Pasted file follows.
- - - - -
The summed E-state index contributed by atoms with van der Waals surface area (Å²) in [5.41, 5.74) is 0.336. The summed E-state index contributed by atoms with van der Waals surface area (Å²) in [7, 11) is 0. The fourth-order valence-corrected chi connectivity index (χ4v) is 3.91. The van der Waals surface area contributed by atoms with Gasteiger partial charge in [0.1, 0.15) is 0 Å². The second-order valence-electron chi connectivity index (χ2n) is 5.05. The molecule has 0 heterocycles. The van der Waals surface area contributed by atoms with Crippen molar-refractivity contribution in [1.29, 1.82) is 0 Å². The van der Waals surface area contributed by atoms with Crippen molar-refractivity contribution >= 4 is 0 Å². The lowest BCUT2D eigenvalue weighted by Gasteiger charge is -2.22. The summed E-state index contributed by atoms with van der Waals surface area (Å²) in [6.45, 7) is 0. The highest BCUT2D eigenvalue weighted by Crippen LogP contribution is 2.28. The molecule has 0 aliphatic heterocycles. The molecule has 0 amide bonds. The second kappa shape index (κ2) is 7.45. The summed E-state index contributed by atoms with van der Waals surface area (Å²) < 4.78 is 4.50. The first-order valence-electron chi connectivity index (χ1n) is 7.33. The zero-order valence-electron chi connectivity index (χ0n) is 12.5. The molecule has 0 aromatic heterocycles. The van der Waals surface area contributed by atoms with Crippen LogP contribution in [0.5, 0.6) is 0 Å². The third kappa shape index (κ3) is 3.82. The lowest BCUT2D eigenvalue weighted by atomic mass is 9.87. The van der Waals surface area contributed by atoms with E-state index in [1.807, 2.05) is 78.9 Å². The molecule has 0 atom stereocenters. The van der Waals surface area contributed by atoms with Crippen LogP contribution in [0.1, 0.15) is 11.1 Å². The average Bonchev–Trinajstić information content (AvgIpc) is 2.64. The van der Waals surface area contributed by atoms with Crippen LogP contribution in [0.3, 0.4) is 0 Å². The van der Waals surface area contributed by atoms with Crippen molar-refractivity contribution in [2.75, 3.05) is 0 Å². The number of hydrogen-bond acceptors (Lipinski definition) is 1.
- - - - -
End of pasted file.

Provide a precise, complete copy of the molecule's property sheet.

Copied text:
The summed E-state index contributed by atoms with van der Waals surface area (Å²) in [5.41, 5.74) is 0.336. The summed E-state index contributed by atoms with van der Waals surface area (Å²) in [7, 11) is 0. The fourth-order valence-corrected chi connectivity index (χ4v) is 3.91. The van der Waals surface area contributed by atoms with Gasteiger partial charge in [0.1, 0.15) is 0 Å². The second-order valence-electron chi connectivity index (χ2n) is 5.05. The molecule has 0 heterocycles. The van der Waals surface area contributed by atoms with Crippen molar-refractivity contribution in [1.29, 1.82) is 0 Å². The van der Waals surface area contributed by atoms with Crippen molar-refractivity contribution >= 4 is 0 Å². The lowest BCUT2D eigenvalue weighted by Gasteiger charge is -2.22. The summed E-state index contributed by atoms with van der Waals surface area (Å²) in [6.45, 7) is 0. The highest BCUT2D eigenvalue weighted by Crippen LogP contribution is 2.28. The molecule has 0 aliphatic heterocycles. The molecule has 0 amide bonds. The second kappa shape index (κ2) is 7.45. The summed E-state index contributed by atoms with van der Waals surface area (Å²) < 4.78 is 4.50. The first-order valence-electron chi connectivity index (χ1n) is 7.33. The zero-order valence-electron chi connectivity index (χ0n) is 12.5. The molecule has 0 aromatic heterocycles. The van der Waals surface area contributed by atoms with Crippen LogP contribution in [0.5, 0.6) is 0 Å². The third kappa shape index (κ3) is 3.82. The lowest BCUT2D eigenvalue weighted by atomic mass is 9.87. The van der Waals surface area contributed by atoms with E-state index in [1.807, 2.05) is 78.9 Å². The molecule has 0 atom stereocenters. The van der Waals surface area contributed by atoms with Crippen LogP contribution in [0.1, 0.15) is 11.1 Å². The average Bonchev–Trinajstić information content (AvgIpc) is 2.64. The van der Waals surface area contributed by atoms with Crippen LogP contribution in [0.3, 0.4) is 0 Å². The van der Waals surface area contributed by atoms with Crippen molar-refractivity contribution in [2.75, 3.05) is 0 Å². The number of hydrogen-bond acceptors (Lipinski definition) is 1.